I think you have to be sitting in a fairly secure spot to argue that books are more important than food. Books are important, and because the way in which they are important they will never die. There will always Keats-like authors, for whom poetry (well, actually he said love) is a religion, one they would die for; and they will always be there to write their stuff, regardless of whether the market pays them more than it will for a venti latte or not. Maybe the James Pattersons of this world with $90 million earnings will decide it’s not worth bothering — but would that be a matter of cultural preservation? And of course I should say that maybe James Patterson does believe writing is his religion, and would continue regardless of the rewards*

So I think the debate remains one about the appropriate price for e-books. I don’t really believe that this decision should be made by the retailer, though there’s no reason they shouldn’t have an opinion on the subject, or even input in the decision. Whatever they may say, that retailer isn’t always able to knock the price down. They may be right that if 100,000 copies of a James Patterson book will sell at $14.99, 174,000 would sell at $9.99. (This sort of claim is pathetically easy to make and luckily for those claiming it, impossible to test.) But take another book they offer, The Edinburgh History of the Book in Scotland, Volume 2. This sells on Amazon’s US site for $266 in hardback, or as a Kindle edition at $144.49. I don’t see them thinking they could sell 174,000 if the Kindle edition were priced at $9.99, or even 74% more than they’ll sell at the full price. Books like this have a market which is small and relatively price-inelastic. I wonder if the sales would be much different if the Kindle price were also $266. Only they and Edinburgh University Press are in any position to test this. Books all live at some point on the distribution line from mass-appeal trade books at one end and The Edinburgh History of the Book in Scotland and its like at the other. Amazon has not “artificially created a perception of value” that books are worth less than the majority of goods — just bestsellers and potential bestsellers. If by pricing lower we’d sell more bestsellers, wouldn’t we be nuts not to do so? But we, as publishers, should be the ones making this decision: not our major retail outlet.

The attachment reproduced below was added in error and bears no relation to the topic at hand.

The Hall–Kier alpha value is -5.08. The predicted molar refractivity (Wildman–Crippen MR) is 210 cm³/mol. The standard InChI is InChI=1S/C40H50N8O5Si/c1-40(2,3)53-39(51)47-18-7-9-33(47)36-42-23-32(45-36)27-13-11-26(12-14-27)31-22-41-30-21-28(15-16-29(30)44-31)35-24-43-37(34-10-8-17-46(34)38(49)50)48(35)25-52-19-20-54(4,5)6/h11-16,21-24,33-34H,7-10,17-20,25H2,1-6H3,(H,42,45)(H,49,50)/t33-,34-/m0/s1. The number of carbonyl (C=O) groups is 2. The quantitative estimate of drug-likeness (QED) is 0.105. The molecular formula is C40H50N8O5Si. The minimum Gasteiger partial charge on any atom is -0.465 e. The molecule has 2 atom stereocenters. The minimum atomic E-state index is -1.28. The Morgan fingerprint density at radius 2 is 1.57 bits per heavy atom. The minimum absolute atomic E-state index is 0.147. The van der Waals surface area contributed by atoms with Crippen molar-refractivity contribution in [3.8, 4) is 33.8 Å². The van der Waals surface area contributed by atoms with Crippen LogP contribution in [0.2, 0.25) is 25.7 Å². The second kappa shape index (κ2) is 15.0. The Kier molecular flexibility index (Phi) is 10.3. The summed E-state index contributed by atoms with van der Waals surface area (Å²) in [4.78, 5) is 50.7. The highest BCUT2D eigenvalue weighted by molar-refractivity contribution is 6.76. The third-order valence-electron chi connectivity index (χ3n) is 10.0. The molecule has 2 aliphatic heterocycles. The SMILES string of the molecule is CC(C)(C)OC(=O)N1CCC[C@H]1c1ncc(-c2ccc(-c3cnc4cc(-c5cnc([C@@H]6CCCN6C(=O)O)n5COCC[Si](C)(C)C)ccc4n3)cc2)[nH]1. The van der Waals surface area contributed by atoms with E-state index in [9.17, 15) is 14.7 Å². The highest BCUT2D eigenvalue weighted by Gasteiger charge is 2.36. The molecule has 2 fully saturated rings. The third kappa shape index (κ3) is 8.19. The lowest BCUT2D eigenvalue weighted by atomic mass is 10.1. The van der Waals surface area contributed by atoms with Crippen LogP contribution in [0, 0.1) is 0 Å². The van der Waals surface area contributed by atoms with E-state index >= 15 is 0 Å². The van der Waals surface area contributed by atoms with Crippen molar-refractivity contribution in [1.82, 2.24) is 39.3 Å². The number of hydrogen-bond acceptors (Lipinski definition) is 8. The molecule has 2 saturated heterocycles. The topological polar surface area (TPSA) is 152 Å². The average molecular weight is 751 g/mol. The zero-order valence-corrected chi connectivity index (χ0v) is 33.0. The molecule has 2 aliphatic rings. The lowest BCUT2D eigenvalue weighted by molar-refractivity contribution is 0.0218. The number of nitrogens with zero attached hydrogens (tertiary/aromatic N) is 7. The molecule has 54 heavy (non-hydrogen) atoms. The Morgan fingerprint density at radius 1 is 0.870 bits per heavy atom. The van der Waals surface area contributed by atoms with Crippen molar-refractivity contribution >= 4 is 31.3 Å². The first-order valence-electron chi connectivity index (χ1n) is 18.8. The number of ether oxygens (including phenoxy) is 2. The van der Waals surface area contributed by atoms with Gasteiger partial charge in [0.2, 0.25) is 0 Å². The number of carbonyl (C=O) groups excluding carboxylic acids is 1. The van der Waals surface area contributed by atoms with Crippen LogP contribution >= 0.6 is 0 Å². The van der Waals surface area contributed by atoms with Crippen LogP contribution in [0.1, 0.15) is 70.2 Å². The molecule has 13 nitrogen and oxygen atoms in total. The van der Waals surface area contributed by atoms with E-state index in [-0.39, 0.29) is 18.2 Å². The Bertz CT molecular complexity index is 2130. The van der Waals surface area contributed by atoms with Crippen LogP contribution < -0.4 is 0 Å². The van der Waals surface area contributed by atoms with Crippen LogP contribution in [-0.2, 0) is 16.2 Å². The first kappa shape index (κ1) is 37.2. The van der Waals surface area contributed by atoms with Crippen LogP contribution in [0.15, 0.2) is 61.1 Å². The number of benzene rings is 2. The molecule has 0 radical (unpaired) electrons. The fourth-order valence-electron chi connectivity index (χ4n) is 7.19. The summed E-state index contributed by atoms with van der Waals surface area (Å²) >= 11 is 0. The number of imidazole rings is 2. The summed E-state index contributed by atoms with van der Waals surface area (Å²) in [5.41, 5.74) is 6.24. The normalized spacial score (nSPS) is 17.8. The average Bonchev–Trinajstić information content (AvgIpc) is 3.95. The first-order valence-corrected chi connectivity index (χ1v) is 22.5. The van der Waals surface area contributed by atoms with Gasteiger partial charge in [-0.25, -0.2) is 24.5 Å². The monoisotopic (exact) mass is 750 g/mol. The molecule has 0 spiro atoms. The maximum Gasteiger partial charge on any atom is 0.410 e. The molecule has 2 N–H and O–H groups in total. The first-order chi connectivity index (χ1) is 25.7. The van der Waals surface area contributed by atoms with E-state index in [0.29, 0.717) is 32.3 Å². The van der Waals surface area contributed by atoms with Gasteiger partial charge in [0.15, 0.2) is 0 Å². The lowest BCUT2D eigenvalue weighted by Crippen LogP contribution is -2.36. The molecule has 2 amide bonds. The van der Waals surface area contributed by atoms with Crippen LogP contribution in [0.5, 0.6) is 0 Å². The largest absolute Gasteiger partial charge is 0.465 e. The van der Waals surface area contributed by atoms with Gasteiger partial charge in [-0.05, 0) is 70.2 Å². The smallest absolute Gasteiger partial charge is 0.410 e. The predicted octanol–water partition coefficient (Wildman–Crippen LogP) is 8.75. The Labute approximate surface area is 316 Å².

Hachette authors should of course be upset that the sales of their books are being impacted by this trade dispute. A trade book gets one shot at making it — when it’s new (maybe two shots if it comes out as a paperback a year or two later) — and to have that chance ruined by Amazon’s disrupting the sale is tragic. They don’t get the chance to go back and do it again once the dispute is settled; other new books will be pushing themselves forward by then. If one of the books affected is the genuine great American novel, one can perhaps assume that it will get its chance to rise again in due course, but most of the trade releases will just be passed over as we all move on to the next new thing. If you are a writer trying to make a living by your writing alone, this is awful; rather like having the publishing company you work for go out of business and lay off all its staff. However the world doesn’t owe publishers a living — nor authors either I fear.

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*I have no idea what he believes, and can only applaud his gifts to independent bookstores, and his providing employment for his creative team.